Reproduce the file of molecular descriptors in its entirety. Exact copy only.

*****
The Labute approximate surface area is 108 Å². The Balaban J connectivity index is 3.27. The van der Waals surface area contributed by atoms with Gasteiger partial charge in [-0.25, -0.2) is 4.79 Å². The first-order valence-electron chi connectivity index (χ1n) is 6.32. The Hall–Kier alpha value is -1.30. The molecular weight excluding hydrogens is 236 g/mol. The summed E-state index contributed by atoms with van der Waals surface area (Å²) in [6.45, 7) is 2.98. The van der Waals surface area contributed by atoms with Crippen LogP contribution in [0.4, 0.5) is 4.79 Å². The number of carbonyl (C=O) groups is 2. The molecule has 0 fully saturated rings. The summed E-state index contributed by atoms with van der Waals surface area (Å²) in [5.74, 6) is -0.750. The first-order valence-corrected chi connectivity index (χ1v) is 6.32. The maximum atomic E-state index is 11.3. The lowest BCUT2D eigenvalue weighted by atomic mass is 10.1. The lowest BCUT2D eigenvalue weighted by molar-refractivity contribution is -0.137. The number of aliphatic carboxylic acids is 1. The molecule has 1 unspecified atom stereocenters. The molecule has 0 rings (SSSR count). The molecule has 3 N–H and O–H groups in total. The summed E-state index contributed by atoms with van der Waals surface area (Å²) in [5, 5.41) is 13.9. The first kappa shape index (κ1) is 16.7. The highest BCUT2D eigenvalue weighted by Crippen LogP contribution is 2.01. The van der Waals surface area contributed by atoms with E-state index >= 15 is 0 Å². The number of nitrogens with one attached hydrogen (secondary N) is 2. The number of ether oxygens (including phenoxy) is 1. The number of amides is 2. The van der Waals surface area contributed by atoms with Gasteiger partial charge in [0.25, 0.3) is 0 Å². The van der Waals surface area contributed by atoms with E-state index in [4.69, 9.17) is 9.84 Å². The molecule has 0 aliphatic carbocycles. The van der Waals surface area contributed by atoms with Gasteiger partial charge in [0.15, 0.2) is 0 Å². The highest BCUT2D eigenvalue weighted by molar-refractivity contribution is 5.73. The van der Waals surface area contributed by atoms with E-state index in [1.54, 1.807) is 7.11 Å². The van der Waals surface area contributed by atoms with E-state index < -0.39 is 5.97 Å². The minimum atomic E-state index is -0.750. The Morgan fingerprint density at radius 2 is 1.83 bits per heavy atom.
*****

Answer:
The Labute approximate surface area is 108 Å². The Balaban J connectivity index is 3.27. The van der Waals surface area contributed by atoms with Gasteiger partial charge in [-0.25, -0.2) is 4.79 Å². The first-order valence-electron chi connectivity index (χ1n) is 6.32. The Hall–Kier alpha value is -1.30. The molecular weight excluding hydrogens is 236 g/mol. The summed E-state index contributed by atoms with van der Waals surface area (Å²) in [6.45, 7) is 2.98. The van der Waals surface area contributed by atoms with Crippen LogP contribution in [0.4, 0.5) is 4.79 Å². The number of carbonyl (C=O) groups is 2. The molecule has 0 fully saturated rings. The summed E-state index contributed by atoms with van der Waals surface area (Å²) in [5.74, 6) is -0.750. The first-order valence-corrected chi connectivity index (χ1v) is 6.32. The maximum atomic E-state index is 11.3. The lowest BCUT2D eigenvalue weighted by atomic mass is 10.1. The lowest BCUT2D eigenvalue weighted by molar-refractivity contribution is -0.137. The number of aliphatic carboxylic acids is 1. The molecule has 1 unspecified atom stereocenters. The molecule has 0 rings (SSSR count). The molecule has 3 N–H and O–H groups in total. The summed E-state index contributed by atoms with van der Waals surface area (Å²) in [5, 5.41) is 13.9. The first kappa shape index (κ1) is 16.7. The highest BCUT2D eigenvalue weighted by Crippen LogP contribution is 2.01. The van der Waals surface area contributed by atoms with E-state index >= 15 is 0 Å². The number of nitrogens with one attached hydrogen (secondary N) is 2. The number of ether oxygens (including phenoxy) is 1. The number of amides is 2. The van der Waals surface area contributed by atoms with Gasteiger partial charge in [0.25, 0.3) is 0 Å². The van der Waals surface area contributed by atoms with E-state index in [4.69, 9.17) is 9.84 Å². The molecule has 0 aliphatic carbocycles. The van der Waals surface area contributed by atoms with Gasteiger partial charge in [0.15, 0.2) is 0 Å². The highest BCUT2D eigenvalue weighted by molar-refractivity contribution is 5.73. The van der Waals surface area contributed by atoms with E-state index in [1.54, 1.807) is 7.11 Å². The van der Waals surface area contributed by atoms with E-state index < -0.39 is 5.97 Å². The minimum atomic E-state index is -0.750. The Morgan fingerprint density at radius 2 is 1.83 bits per heavy atom.